• Add conflict to the scene. Put the characters at odds with each other. Create obstacles that they have to overcome.
  • Describe the setting in more detail. Paint a picture of the environment so that the reader can visualize the scene.
  • Tighten the pacing. Cut out any unnecessary dialogue or action. Keep the story moving forward.



Scene 15 -  Irving's Uneasy Business Deal with Elway while Evading FBI
INT. ART MUSEUM - NEXT ROOM - CONTINUOUS

Irving, Edith, Richie, and the fake Sheik admire a REMBRANDT
painting on the wall.

IRVING ROSENFELD
I want to show you something. This
Rembrandt here? People come from
all over the world to see this.

RICHIE DIMASO
Yeah, he's good.

IRVING ROSENFELD
It’s a fake.

RICHIE DIMASO
Wait, what’re you talking about?
That's impossible.

IRVING ROSENFELD
People believe what they want to
believe. Cause the guy who made
this was so good that it’s real to
everybody. Now whose the master --
the painter or the forger?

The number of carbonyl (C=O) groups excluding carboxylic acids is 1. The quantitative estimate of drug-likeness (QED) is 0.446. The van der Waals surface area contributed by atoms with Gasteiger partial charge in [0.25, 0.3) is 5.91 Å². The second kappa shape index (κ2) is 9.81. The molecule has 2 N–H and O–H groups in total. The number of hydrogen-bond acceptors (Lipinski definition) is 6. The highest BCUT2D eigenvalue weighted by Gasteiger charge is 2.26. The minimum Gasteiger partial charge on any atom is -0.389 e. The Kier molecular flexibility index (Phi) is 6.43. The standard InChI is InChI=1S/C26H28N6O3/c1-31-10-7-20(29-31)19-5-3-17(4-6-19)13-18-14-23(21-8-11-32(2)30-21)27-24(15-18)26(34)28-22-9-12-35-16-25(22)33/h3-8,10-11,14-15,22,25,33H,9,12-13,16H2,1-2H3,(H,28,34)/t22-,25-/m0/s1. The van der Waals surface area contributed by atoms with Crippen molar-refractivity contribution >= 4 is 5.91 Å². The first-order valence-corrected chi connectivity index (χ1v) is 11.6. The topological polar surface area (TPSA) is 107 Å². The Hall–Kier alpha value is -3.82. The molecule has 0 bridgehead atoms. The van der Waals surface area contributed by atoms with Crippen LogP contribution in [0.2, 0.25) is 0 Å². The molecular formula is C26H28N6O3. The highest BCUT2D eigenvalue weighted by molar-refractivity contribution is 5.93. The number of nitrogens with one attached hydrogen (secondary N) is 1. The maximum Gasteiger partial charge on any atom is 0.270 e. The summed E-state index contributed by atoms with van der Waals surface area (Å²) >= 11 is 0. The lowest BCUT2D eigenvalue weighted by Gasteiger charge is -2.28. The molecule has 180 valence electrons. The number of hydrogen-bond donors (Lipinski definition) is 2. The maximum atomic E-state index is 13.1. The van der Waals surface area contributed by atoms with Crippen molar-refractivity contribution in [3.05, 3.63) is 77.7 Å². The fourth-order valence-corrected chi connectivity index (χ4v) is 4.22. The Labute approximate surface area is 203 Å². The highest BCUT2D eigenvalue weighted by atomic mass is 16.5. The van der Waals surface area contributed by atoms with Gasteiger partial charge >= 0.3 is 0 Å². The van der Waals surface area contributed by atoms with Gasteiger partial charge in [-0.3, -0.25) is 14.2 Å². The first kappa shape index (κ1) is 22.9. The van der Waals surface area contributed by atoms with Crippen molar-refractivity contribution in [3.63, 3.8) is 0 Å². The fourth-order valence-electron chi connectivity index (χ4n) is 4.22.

Richie’s continues to stare at the REMBRANDT on the wall.

RICHIE DIMASO
That’s a fake?

IRVING ROSENFELD
That’s the way the world works. Not
black and white as you say.
Extremely grey.

ELWAY’S ACQUAINTANCE walks up to Irving and the group and
steps into the conversation.

ELWAY’S ACQUAINTANCE
Irving can I --

IRVING ROSENFELD
How many times I gotta tell you.
You can’t meet the sheik, alright?

Edith sees this and steps into the conversation.

EDITH GREENSLY
Arthur? Hi. Edith. We’ve met
before.
42.


EDITH GREENSLY (CONT’D)
I wanted to introduce you to Robert
Spencer. We’re advising the Sheik
together.

She looks at Richie. Richie offers his hand.

RICHIE DIMASO
(catching up)
Yeah, I’m Robert Spencer, advisor
to the sheik.


70A EXT. CHELSEA HOTEL -- ESTABLISHING - DAY 70A


71 INT. OFFICE OF CARL ELWAY - SUCCESSFUL, BUT SHADY - DAY 71

CARL ELWAY, 40, preppie Waspy, very old fashioned with
cigarette holder, but something vaguely criminal about him,
in his conservative suit, natty white and red striped shirt,
and navy blue tie sits with Irving.

CARL ELWAY
What’s this I hear about a god damn
Sheik?! Why you leaving me out of
this? I gotta hear about it from my
friends?

IRVING ROSENFELD
It ain’t for you Carl.

CARL ELWAY
What do you mean it ain’t for me?
We gotta do certificates of
deposit. I can print as many as you
need.

IRVING ROSENFELD
This is not a one man operation.

CARL ELWAY
Look, I can get other guys. What
are you talking about Irving?

IRVING ROSENFELD
You’re telling me that you can get